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Does led work this way? I have tested two LED light bulbs by capturing them through phone's camera(Galaxy Note 8)and both seems to flicker/flash very fast. Is this a problem with my table desk lamps? Why is it not cosntant light? It is direct current desk lamp

  • Are you sure it's not an AC LED? Yes, they do make them. – JACK Aug 31 at 21:13
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    If you go over to the photography stack exchange there in our Many questions that deal with flickering LED lights – Alaska Man Aug 31 at 21:21
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    It's the driver of your LED. you either have poorly regulated DC with 120Hz ripple, or the driver uses PWM to dim the light (anywhere from 200-10khz). – dandavis Aug 31 at 21:22
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    Some cameras actually have modes to deal with this. Alas, it's not a home improvement question. – isherwood Aug 31 at 21:23
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    Why is it not cosntant light? ... why would it need to be constant? ... do you see any problem when you look at it without a camera? – jsotola Aug 31 at 23:10
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There can be several reasons for LED lights to flicker. Most were mentioned in comments above. I’ll summarize them in one answer. (Note that the one actual answer, “All LEDS flicker” is wrong.)

LED brightness is controlled by the amount of current that feeds them. Usually that is controlled with supply voltage.

A cheap power supply can have voltage fluctuations, which will cause the brightness to flicker.

A REALLY cheap power supply might use half-wave rectification, which clips off the negative half-wave of the AC supply, causing the LED to flash on and off with the positive half of the AC sine wave (60 Hz in the US, 50 Hz in much of the rest of the world.) It’s also possible the power supply is low voltage AC, and the LED just blocks the negative half of each cycle. The effect of either of these would be for the LED to be on half the time and off half the time, probably at the frequency of your AC power.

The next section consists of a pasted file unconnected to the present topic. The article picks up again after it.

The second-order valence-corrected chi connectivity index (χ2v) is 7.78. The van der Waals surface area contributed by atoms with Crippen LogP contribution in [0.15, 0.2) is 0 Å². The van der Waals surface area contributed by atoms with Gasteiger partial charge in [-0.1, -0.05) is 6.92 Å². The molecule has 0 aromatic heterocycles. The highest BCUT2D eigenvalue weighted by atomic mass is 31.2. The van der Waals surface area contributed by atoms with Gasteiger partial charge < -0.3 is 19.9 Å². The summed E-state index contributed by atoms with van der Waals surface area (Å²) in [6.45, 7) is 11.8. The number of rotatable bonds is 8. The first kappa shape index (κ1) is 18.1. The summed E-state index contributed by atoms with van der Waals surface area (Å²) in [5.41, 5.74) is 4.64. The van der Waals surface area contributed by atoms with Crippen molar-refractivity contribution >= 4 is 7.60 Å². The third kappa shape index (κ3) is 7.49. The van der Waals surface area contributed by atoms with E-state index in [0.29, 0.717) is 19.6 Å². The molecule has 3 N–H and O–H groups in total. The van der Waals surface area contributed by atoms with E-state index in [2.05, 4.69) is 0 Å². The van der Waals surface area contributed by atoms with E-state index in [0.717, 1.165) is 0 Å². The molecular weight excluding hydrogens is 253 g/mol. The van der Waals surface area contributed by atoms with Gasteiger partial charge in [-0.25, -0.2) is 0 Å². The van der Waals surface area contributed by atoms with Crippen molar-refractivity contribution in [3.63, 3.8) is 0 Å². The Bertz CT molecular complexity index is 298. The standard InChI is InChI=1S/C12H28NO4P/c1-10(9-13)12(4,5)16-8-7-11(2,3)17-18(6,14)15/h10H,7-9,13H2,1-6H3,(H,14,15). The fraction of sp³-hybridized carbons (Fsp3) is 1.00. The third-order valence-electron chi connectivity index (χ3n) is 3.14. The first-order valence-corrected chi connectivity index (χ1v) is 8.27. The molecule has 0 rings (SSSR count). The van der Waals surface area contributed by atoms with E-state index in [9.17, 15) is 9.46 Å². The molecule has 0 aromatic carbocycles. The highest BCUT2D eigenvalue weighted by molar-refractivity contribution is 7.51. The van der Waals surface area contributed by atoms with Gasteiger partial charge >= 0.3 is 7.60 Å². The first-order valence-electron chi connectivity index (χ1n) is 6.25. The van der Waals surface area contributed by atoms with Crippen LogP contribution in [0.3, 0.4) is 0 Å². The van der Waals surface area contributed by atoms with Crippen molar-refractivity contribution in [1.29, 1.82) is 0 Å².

Some LEDs lights control their brightness using pulse-width modulation (PWM). This varies the percentage of on time to off time to change the average brightness. Usually this is done quite fast, and and our eyes perceive the average brightness. If the PWM frequency is high enough (10s or 100s of kHz) it takes a very fast camera shutter-speed for it to show up at all.

Other LED setups like calculator LED displays and other grids of LEDs multiplex a large number of LEDs by lighting them in groups and cycling between those groups rapidly. At any instant only a fraction of the LEDs that appear lit actually are lit.

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All LEDs flicker.

Some flicker slow enough that the naked eye can see it, some flicker fast enough that the naked eye cannot see it, but a camera, shooting at 30-60 frames per second will capture some frames when the lights are on and some where the lights are off.